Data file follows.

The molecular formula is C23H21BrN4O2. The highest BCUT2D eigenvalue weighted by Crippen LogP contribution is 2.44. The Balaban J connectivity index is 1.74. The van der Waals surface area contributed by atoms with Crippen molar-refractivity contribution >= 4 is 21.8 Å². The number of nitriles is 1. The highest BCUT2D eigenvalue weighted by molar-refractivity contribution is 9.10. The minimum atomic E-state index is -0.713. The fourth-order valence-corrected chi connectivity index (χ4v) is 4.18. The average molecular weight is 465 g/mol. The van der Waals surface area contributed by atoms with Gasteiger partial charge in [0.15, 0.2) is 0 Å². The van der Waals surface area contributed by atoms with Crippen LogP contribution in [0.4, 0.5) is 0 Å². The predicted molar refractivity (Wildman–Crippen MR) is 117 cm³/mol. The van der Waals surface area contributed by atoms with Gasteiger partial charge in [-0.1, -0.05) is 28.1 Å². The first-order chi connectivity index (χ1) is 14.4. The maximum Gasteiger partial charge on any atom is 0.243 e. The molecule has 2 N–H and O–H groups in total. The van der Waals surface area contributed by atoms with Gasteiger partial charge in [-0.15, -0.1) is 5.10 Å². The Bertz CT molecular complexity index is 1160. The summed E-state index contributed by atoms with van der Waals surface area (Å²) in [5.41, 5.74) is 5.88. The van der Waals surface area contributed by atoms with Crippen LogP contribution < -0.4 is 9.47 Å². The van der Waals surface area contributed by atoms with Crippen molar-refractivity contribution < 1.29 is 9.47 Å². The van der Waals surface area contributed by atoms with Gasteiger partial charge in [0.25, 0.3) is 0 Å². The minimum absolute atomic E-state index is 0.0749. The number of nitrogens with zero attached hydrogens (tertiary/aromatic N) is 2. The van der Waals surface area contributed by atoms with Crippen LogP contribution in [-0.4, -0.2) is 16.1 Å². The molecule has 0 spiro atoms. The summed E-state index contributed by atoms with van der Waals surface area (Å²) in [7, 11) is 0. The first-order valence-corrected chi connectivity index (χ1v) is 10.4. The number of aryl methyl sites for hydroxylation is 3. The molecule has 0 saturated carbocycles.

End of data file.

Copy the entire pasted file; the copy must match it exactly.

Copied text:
The molecular formula is C23H21BrN4O2. The highest BCUT2D eigenvalue weighted by Crippen LogP contribution is 2.44. The Balaban J connectivity index is 1.74. The van der Waals surface area contributed by atoms with Crippen molar-refractivity contribution >= 4 is 21.8 Å². The number of nitriles is 1. The highest BCUT2D eigenvalue weighted by molar-refractivity contribution is 9.10. The minimum atomic E-state index is -0.713. The fourth-order valence-corrected chi connectivity index (χ4v) is 4.18. The average molecular weight is 465 g/mol. The van der Waals surface area contributed by atoms with Gasteiger partial charge in [0.15, 0.2) is 0 Å². The van der Waals surface area contributed by atoms with Crippen LogP contribution in [0.4, 0.5) is 0 Å². The predicted molar refractivity (Wildman–Crippen MR) is 117 cm³/mol. The van der Waals surface area contributed by atoms with Gasteiger partial charge in [-0.1, -0.05) is 28.1 Å². The first-order chi connectivity index (χ1) is 14.4. The maximum Gasteiger partial charge on any atom is 0.243 e. The molecule has 2 N–H and O–H groups in total. The van der Waals surface area contributed by atoms with Gasteiger partial charge in [-0.15, -0.1) is 5.10 Å². The Bertz CT molecular complexity index is 1160. The summed E-state index contributed by atoms with van der Waals surface area (Å²) in [5.41, 5.74) is 5.88. The van der Waals surface area contributed by atoms with Crippen LogP contribution < -0.4 is 9.47 Å². The van der Waals surface area contributed by atoms with Crippen molar-refractivity contribution < 1.29 is 9.47 Å². The van der Waals surface area contributed by atoms with Gasteiger partial charge in [0.25, 0.3) is 0 Å². The minimum absolute atomic E-state index is 0.0749. The number of nitrogens with zero attached hydrogens (tertiary/aromatic N) is 2. The van der Waals surface area contributed by atoms with Crippen LogP contribution in [-0.4, -0.2) is 16.1 Å². The molecule has 0 spiro atoms. The summed E-state index contributed by atoms with van der Waals surface area (Å²) in [7, 11) is 0. The first-order valence-corrected chi connectivity index (χ1v) is 10.4. The number of aryl methyl sites for hydroxylation is 3. The molecule has 0 saturated carbocycles.